Background: As the USA seeks to expand the conduct and dissemination of comparative effectiveness research (CER), views of key stakeholders will help guide the way.
Methods: We surveyed 60 medical and pharmacy directors from 46 state Medicaid programs.
Results: Over 90% felt that CER would lead to better clinical decision-making and overall value within 5 years and were willing to consider cost-effectiveness in setting medical policy. However, perceived poor quality, inconclusive research, restrictive legislative mandates, lack of budget impact and coverage recommendations, and lack of an independent body to interpret study results were major barriers cited to using CER evidence.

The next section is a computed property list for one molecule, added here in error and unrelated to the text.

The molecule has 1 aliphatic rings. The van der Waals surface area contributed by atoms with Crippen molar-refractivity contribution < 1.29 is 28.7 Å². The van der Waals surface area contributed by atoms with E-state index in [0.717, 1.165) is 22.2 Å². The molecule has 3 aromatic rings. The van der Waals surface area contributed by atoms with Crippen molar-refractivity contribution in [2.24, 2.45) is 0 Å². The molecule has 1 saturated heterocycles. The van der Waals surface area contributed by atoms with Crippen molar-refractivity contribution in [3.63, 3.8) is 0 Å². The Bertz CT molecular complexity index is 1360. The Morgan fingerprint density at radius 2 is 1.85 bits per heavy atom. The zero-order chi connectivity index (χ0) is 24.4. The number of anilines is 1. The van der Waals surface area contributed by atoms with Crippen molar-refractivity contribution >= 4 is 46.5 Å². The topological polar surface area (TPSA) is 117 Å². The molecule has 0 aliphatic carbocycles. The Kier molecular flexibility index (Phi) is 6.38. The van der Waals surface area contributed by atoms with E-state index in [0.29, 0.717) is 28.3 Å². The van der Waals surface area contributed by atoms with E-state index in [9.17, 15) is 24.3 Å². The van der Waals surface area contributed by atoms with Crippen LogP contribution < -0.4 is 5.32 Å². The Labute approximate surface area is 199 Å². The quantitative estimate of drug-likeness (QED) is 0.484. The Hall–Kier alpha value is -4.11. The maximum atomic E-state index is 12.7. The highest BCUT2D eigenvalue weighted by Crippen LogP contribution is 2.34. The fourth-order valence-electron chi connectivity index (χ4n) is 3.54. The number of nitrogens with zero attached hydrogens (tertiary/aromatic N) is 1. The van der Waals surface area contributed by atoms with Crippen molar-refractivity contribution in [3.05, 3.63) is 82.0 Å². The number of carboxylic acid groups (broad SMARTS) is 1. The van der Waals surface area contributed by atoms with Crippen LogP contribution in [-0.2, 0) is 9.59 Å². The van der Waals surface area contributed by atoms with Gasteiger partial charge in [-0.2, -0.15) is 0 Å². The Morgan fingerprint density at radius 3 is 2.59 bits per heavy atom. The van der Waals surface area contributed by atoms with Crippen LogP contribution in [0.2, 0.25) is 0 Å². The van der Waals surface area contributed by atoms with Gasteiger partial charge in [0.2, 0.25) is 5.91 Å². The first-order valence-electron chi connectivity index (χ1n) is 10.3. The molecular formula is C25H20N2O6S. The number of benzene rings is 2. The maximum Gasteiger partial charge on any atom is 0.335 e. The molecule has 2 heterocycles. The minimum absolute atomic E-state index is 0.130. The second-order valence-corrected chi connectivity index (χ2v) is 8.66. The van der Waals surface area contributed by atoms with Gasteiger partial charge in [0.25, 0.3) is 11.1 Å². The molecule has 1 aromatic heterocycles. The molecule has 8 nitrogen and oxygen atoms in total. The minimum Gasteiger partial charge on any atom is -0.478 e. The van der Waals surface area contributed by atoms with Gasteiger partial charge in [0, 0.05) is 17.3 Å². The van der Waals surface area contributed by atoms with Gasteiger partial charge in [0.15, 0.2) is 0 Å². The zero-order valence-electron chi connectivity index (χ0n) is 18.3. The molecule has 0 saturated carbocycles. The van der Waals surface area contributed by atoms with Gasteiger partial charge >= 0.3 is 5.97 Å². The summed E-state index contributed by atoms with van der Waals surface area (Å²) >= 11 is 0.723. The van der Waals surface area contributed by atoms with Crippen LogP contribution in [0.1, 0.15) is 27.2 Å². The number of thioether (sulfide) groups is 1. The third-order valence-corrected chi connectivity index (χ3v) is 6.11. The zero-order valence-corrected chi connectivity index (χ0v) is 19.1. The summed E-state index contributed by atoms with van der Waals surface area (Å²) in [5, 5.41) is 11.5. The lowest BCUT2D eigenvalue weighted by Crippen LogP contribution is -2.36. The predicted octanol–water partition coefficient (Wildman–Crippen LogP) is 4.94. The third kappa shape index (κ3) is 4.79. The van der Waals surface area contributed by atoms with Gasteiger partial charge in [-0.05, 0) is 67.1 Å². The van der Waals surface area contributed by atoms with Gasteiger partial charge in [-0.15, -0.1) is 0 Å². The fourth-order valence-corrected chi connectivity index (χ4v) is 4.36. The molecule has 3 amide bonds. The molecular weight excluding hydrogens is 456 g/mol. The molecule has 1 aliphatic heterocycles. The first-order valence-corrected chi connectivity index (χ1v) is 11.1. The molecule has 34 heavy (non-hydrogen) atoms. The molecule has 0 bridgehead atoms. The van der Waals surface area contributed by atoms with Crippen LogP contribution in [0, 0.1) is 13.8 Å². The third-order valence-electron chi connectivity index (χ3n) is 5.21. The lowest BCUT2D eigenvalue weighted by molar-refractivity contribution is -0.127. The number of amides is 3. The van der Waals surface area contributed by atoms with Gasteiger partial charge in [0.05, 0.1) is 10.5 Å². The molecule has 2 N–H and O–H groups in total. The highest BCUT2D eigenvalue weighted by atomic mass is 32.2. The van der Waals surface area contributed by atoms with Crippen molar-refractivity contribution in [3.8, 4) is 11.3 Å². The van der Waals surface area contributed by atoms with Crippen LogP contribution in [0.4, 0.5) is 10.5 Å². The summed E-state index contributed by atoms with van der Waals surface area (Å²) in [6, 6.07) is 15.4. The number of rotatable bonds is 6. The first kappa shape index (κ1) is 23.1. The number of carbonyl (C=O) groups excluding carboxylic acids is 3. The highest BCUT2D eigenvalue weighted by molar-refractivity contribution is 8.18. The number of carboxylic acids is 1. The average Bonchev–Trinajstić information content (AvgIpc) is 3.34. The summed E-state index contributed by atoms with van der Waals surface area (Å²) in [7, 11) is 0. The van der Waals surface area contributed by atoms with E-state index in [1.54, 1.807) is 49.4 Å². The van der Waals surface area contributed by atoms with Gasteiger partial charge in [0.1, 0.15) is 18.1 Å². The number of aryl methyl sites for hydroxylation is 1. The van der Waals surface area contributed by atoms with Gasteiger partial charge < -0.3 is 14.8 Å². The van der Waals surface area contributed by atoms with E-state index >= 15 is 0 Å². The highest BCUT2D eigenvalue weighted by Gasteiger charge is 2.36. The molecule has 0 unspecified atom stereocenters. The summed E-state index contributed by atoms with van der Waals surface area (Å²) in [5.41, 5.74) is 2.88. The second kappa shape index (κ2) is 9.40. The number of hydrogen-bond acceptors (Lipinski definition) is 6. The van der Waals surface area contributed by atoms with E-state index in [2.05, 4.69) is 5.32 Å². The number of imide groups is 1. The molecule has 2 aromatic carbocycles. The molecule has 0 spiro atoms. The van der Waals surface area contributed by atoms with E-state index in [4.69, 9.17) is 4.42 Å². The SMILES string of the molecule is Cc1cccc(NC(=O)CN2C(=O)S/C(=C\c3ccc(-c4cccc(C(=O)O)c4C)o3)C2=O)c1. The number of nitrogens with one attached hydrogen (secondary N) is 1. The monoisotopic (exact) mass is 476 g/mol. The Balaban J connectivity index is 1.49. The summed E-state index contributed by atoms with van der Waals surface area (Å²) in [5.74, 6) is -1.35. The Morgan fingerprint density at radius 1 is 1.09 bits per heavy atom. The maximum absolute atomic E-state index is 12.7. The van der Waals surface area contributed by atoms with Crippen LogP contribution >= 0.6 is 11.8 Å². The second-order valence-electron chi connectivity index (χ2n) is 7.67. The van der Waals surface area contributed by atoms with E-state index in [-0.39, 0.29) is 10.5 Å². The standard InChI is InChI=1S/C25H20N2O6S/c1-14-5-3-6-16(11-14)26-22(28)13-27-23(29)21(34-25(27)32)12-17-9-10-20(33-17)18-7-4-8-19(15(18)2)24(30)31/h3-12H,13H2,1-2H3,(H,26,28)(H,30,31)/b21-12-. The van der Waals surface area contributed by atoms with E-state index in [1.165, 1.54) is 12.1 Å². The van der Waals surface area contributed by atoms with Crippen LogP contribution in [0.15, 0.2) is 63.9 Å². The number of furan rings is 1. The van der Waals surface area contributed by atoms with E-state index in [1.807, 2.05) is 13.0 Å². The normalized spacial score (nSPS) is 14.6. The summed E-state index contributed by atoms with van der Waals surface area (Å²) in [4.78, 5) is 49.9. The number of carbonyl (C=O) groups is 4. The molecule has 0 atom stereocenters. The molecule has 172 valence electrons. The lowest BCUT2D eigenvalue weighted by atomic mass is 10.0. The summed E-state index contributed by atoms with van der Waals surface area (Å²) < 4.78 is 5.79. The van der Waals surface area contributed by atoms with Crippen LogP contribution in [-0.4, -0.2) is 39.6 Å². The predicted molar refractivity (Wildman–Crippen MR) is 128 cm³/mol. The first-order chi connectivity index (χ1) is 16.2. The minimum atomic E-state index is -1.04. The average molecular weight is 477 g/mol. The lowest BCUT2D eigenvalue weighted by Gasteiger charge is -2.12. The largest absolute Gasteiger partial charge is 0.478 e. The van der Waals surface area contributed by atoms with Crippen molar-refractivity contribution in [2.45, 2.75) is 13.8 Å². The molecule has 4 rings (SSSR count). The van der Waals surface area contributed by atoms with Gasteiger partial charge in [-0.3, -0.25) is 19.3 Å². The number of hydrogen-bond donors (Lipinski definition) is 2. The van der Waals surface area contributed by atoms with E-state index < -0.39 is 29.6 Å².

Conclusion: Given the significant resources being invested in CER, it is critical that these barriers are overcome to maximize its usefulness for stakeholders.
Keywords: CER; Medicaid; PCOR; PCORI; barriers; comparative effectiveness research; decision-making; evidence; medical policy; patient-centered outcomes research; recommendations; usefulness.